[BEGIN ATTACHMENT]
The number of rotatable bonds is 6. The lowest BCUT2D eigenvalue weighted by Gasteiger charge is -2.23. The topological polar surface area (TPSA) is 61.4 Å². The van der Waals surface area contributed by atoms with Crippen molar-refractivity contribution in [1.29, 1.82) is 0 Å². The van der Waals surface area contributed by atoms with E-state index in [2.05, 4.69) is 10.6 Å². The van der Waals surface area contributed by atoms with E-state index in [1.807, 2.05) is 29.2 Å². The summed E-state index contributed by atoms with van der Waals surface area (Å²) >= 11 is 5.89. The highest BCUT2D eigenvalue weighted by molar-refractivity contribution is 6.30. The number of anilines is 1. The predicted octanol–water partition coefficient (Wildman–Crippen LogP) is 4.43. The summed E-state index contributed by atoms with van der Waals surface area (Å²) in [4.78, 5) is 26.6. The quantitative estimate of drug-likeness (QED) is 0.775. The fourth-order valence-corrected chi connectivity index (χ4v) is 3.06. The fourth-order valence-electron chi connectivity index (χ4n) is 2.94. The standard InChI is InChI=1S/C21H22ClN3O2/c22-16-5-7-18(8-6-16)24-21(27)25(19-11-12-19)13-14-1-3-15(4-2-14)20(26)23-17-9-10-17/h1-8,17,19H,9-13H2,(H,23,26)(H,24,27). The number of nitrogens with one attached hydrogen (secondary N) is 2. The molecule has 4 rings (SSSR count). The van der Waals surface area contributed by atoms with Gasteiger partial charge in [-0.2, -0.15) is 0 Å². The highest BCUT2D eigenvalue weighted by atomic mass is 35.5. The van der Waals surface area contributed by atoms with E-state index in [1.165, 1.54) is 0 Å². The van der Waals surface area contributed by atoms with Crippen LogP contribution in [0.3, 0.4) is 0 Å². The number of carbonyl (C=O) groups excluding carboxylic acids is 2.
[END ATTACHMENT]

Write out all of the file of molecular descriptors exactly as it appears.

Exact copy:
The number of rotatable bonds is 6. The lowest BCUT2D eigenvalue weighted by Gasteiger charge is -2.23. The topological polar surface area (TPSA) is 61.4 Å². The van der Waals surface area contributed by atoms with Crippen molar-refractivity contribution in [1.29, 1.82) is 0 Å². The van der Waals surface area contributed by atoms with E-state index in [2.05, 4.69) is 10.6 Å². The van der Waals surface area contributed by atoms with E-state index in [1.807, 2.05) is 29.2 Å². The summed E-state index contributed by atoms with van der Waals surface area (Å²) >= 11 is 5.89. The highest BCUT2D eigenvalue weighted by molar-refractivity contribution is 6.30. The number of anilines is 1. The predicted octanol–water partition coefficient (Wildman–Crippen LogP) is 4.43. The summed E-state index contributed by atoms with van der Waals surface area (Å²) in [4.78, 5) is 26.6. The quantitative estimate of drug-likeness (QED) is 0.775. The fourth-order valence-corrected chi connectivity index (χ4v) is 3.06. The fourth-order valence-electron chi connectivity index (χ4n) is 2.94. The standard InChI is InChI=1S/C21H22ClN3O2/c22-16-5-7-18(8-6-16)24-21(27)25(19-11-12-19)13-14-1-3-15(4-2-14)20(26)23-17-9-10-17/h1-8,17,19H,9-13H2,(H,23,26)(H,24,27). The number of nitrogens with one attached hydrogen (secondary N) is 2. The molecule has 4 rings (SSSR count). The van der Waals surface area contributed by atoms with Gasteiger partial charge in [-0.2, -0.15) is 0 Å². The highest BCUT2D eigenvalue weighted by atomic mass is 35.5. The van der Waals surface area contributed by atoms with E-state index in [1.165, 1.54) is 0 Å². The van der Waals surface area contributed by atoms with Crippen LogP contribution in [0.3, 0.4) is 0 Å². The number of carbonyl (C=O) groups excluding carboxylic acids is 2.